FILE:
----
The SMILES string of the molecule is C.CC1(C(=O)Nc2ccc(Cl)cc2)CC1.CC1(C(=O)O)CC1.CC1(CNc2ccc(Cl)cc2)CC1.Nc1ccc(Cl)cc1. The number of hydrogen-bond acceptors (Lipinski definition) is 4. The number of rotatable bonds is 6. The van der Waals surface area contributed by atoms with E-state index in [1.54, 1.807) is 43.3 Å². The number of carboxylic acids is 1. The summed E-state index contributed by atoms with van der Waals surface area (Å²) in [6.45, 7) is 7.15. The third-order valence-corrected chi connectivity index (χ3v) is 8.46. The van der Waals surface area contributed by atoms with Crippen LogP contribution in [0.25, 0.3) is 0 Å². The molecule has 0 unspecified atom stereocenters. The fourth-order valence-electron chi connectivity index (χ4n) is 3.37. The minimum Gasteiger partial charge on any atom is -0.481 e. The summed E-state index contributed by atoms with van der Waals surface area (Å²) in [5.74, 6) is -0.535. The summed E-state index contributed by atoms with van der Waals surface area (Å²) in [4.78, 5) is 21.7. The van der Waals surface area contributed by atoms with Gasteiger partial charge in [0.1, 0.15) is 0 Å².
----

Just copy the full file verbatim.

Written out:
The SMILES string of the molecule is C.CC1(C(=O)Nc2ccc(Cl)cc2)CC1.CC1(C(=O)O)CC1.CC1(CNc2ccc(Cl)cc2)CC1.Nc1ccc(Cl)cc1. The number of hydrogen-bond acceptors (Lipinski definition) is 4. The number of rotatable bonds is 6. The van der Waals surface area contributed by atoms with E-state index in [1.54, 1.807) is 43.3 Å². The number of carboxylic acids is 1. The summed E-state index contributed by atoms with van der Waals surface area (Å²) in [6.45, 7) is 7.15. The third-order valence-corrected chi connectivity index (χ3v) is 8.46. The van der Waals surface area contributed by atoms with Crippen LogP contribution in [0.25, 0.3) is 0 Å². The molecule has 0 unspecified atom stereocenters. The fourth-order valence-electron chi connectivity index (χ4n) is 3.37. The minimum Gasteiger partial charge on any atom is -0.481 e. The summed E-state index contributed by atoms with van der Waals surface area (Å²) in [5.74, 6) is -0.535. The summed E-state index contributed by atoms with van der Waals surface area (Å²) in [4.78, 5) is 21.7. The van der Waals surface area contributed by atoms with Gasteiger partial charge in [0.1, 0.15) is 0 Å².